Friday, September 05, 2014

عُمان‎ بحر

I love that the ocean -- despite its weight and vastness -- moves.  Watching the tide pull away from the Muscat shoreline and slip back into the Sea of Oman, I considered the immense power behind the water's retreat.  The sea tolerates lesser beings, as it knows it will outlast them.  Seagulls had embroidered meandering tracks in the wet sand, but only two terns had stayed to attest to the work; my own tracks were less delicate and attested more to improper footwear than to industry of motion.  Idly collecting shells from the exposed sand produced an unexpected Fibonacci sequence:  one brown, one yellow, two white, three red...  As I mathematically arranged the shells on my palm, the sun ate my exposed skin without comment.  The terns were equally unmoved and looked drowsy in the heat.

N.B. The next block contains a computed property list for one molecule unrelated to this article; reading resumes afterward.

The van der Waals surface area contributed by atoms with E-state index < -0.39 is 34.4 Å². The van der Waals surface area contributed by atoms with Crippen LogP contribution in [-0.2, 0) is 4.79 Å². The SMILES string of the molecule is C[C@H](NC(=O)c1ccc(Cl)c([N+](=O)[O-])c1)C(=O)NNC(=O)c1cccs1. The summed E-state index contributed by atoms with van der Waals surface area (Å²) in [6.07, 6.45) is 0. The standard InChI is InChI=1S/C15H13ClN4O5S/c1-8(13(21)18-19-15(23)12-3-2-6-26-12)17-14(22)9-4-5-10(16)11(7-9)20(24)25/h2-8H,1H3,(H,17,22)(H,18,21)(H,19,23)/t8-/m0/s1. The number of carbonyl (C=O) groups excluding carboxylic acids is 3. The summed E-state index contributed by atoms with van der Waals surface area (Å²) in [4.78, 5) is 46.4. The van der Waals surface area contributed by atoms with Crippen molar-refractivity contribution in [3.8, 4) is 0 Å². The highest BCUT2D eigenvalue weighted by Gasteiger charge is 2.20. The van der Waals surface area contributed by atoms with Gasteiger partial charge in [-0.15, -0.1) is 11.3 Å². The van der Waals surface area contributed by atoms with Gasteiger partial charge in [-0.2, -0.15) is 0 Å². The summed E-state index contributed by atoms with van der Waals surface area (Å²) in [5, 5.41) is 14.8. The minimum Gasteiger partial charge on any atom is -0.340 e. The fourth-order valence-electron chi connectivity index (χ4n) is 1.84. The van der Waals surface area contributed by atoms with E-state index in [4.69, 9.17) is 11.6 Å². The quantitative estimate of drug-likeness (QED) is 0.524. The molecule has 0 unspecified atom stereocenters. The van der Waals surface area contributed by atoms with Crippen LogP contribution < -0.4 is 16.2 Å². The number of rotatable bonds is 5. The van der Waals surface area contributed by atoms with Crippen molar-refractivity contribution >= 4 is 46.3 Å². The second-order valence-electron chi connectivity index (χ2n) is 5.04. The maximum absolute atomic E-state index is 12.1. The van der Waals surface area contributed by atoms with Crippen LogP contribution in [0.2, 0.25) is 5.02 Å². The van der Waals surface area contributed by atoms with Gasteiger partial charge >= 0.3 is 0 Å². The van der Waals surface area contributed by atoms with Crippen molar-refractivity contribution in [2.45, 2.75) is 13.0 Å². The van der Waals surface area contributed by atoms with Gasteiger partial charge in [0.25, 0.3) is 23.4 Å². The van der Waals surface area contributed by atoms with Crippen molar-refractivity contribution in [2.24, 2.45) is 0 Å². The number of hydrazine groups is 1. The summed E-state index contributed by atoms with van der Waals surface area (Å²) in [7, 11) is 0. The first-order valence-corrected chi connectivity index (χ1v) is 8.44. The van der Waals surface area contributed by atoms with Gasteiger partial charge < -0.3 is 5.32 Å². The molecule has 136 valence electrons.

E.B. White says the sound of the sea is the most time-effacing sound there is; I don't know how long I stood there on the shore, clutching my shells and trying to leave an impression on the gulls and the tide.  Everything is full of promise in the beginning.  The challenge is learning how to engage it.